I remember reading a startling commentary in The East African on Operation Restore Hope.   I cannot remember who wrote it.   Nor can I find an original copy so my memory may be off a bit.    What I strongly remember was how the analysis shocked my naïve altruism.    The commentator predicted that the initial waves of American aid would be greeted with warmth and photo opportunities.   Then the aid would create a bonanza of economic opportunities that would reignite militia activity.   The American military would engage the militias.   The militias would create a media moment similar to the Vietnam War in which the American public would see the horrors of war with an unclear objective.   Shortly after the loss of American military lives America would retreat from Somalia.    The commentary was prophetic.

The unpredicted consequences of the Black Hawk Down on October 3 and 4 1993 included an America government unwilling to attempt to stop the Genocide in Rwanda in 1994, and the release of the movie, “Black Hawk Down” in 2001.   

  Both are personal.   

 I didn’t want to see my US Marine Corp brother engaged in Rwanda’s conflict.   I didn’t think the American government would be able to sort through the complications and keep both the Rwandan people and American soldiers safe.    I’m still troubled in many ways by my lack of actions from April 7 to July 4, 1994.  I’m thankful God gave me the grace to serve with Rwandan friends there 7 years.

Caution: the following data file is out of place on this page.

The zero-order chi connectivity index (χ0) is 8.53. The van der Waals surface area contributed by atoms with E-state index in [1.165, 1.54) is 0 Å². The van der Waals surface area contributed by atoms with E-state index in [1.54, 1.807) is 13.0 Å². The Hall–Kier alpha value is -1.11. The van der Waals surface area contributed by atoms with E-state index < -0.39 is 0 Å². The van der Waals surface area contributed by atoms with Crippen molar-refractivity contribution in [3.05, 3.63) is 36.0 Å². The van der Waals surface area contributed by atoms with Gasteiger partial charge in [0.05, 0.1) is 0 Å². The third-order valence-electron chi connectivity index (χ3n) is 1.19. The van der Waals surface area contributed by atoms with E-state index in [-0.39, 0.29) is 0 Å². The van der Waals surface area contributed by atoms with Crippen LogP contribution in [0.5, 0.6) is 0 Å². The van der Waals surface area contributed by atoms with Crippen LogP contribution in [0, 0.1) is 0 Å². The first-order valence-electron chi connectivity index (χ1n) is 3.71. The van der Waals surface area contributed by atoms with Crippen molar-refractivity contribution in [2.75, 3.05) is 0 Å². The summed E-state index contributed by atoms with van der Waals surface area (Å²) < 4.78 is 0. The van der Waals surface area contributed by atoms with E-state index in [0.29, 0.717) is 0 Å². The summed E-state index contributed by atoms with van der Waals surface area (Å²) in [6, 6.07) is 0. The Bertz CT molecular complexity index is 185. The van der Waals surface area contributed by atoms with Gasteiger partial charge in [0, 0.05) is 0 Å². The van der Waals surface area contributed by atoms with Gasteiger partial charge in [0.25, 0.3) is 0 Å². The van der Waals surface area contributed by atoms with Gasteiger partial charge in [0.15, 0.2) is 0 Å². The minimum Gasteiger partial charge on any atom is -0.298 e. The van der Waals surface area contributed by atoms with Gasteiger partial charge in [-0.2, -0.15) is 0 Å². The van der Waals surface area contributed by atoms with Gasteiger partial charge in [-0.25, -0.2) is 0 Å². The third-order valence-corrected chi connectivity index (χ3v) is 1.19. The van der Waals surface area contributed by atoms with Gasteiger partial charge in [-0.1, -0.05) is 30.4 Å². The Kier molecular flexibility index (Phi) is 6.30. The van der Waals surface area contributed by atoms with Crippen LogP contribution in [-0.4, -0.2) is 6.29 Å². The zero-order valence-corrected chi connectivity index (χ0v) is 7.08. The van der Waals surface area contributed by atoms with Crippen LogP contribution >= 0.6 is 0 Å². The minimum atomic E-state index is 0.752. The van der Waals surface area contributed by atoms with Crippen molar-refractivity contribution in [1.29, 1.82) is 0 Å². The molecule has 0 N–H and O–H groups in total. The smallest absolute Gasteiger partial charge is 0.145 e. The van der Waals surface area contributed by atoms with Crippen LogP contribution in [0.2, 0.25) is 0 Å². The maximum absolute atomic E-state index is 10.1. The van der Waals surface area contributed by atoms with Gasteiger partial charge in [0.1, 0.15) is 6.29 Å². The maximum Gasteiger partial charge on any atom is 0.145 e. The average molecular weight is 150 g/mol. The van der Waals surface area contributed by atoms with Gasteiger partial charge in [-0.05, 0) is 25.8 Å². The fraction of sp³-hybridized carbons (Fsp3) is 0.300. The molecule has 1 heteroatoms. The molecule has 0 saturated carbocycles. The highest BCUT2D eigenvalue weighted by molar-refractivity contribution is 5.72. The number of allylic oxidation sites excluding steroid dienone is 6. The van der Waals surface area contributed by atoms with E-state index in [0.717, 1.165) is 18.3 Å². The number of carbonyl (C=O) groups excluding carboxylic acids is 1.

I also watched “Black Hawk Down” in a Kampala, Uganda movie theater with a Somali crowd.
One of the consequences of Somalia’s chaos was a drifting of Somali people into other places in East Africa.    Some drifted as refugees.   Others seemed to find a few relatives, connections, documents, and business opportunities.   During our time in Uganda there was a slow increase in the Somali community.    Most of the Ugandans I knew did not trust the Somali.

One Ugandan cultural advisor once noticed me doing a repair with hunting knife, and told me, “Stop.   You look like a Somali.”

Another time our radio show did a modern recreation of the Good Samaritan with Somali hero.   Callers were astounded.   Several remarked, “Somalis aren’t good people.

I remember Somali people being kind to me.   I also remember being creeped out by Somali stares.   I absorbed regional prejudice, and still cannot think of a single Somali friend.

The Uganda I knew was one of rapid development.    We finally had a great movie theatre with air conditioning, first run movies, and popcorn.   We went to the movies to unwind.   I was really curious how I would see “Black Hawk Down” in Uganda.

As we entered the theatre Jana and I sat in the best seats we could find - roughly in the middle.   A Somali crowd sat to our right.   A large Ugandan crowd sat to our left.

During the season we were in Uganda generally Americans were seen with favor.

The crowd approached Black Hawk Down as they approached fan participation at a soccer (football) game.   With each Somali killed the Ugandan crowd cheered.   With each American killed in the Somali crowd cheered.   I sat quietly hoping no one would notice my presence.   I did not unwind in “Black Hawk Down.”   The empathies of the crowd and myself were overwhelming.

The crowd left as the movie finished.   We were some of the last to leave.

For a moment I had the strange expectation that I would step out into the parking lot of a suburban American mall.    I only would be in this exotic historical movie for about two hours.     

Instead I stepped out into dirty Kampala street filled with kavera (plastic bags), the smell of sewage and cooking food, abundant street vendors, and a crowd that I suspect included a few pick pockets.    I was back home.   I was in a land I loved.    The exotic was rather ordinary for me.    Yet, I was troubled by the Somali response and not sure what I should do.